·         Relating new material to what the student already knows

·         Allowing students to make mistakes without penalties and rewarding effort

·         Being consistence and fair in assessment, thus establishing trust.

 

So what happens when a student is five years old? They are training for different reasons (usually because the parent uses the dojo as a crèche) and they do just what is asked of them (another reason why objectives need to be given). Let me explain, I do a 100 punches because I want to get better at punching, whereas a child does 100 punches because you told them to. As a teacher if I can make a child understand the relevance of what they are doing then they will achieve more – but that doesn’t always work with an age group that cannot yet comprehend the complexity of self actualisation.

So I replace comprehension of why. Instead I let them see the relevance of pleasing me and performing well in front of others. If they do well they get reward, raising self esteem, confidence, respect from others and respect by others. By raising self esteem the possibility of self actualisation can be met (problem solving, acceptance of facts, creativity).

Each activity should be as fun as possible to ensure maximum retention of information: Encouraging deep learning over surface learning.

 

Example:

 

Objective: By the end of the lesson I want all students to be able to perform age uke.

 

Task:

Explain the shape of the best age uke, and say to the class:

“Who here understands what age uke is and can demonstrate to the class the best age uke?”

Invite students up and praise positive technique.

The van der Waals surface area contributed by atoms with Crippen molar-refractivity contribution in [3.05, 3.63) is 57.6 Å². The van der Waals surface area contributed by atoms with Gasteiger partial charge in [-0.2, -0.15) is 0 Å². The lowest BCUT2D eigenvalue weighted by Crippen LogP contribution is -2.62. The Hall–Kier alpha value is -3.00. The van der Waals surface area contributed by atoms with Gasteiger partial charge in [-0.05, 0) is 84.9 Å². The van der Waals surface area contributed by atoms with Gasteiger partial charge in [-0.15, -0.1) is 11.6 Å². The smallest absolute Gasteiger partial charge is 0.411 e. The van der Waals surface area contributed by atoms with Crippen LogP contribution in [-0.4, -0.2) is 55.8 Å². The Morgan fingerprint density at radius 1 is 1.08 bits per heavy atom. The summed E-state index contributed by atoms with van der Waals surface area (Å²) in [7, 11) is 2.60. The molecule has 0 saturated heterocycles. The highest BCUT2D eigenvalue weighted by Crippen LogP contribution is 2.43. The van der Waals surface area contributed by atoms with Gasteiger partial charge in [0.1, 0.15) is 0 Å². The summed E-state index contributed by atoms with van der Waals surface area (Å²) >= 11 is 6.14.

Activity:

Relay race in teams – students will run to the end and perform the best age uke they can to you and them run back - award them two points for good technique, one point for ok technique. The team that gets the most points win.

Next: Teach them how to do age uke and repeat the relay race this time performing 10 age uke (with KIAI – same point system (no KIAI no points)

 

So by giving a reward for good technique you are giving the student relevance reinforcing the ‘If I do well I achieve’.

 

4.      If I’m bored or do not understand I learn slowly.

How many time times have you been frustrated at a child who is still doing a technique wrong after being told so many times how to it correctly? How many times have you thought your students are not paying attention or are not switched on?

I’m sorry to say this is probably more your fault than theirs as I find this is the area where I feel many people fall short in their lessons for a number of reasons. It not only has to be fun and relevant but it also has to have an element of correct timing to the age group you have.

 

How long should I spend on each task?

Simple rule:  look at the youngest person in your class. However old they are (minus 1)that is how long each activity should last for – for example if the youngest student is 6 years old then you should spend no longer than 5 minutes on any task.

(NOTE: The real science is based on reading ages (+/- 10%) not actual ages – but unless you have students will special educational needs (SEN), I find actual ages work well)

 

For example:

 

Objective: By the end of the lesson I want all students to be able to perform age uke.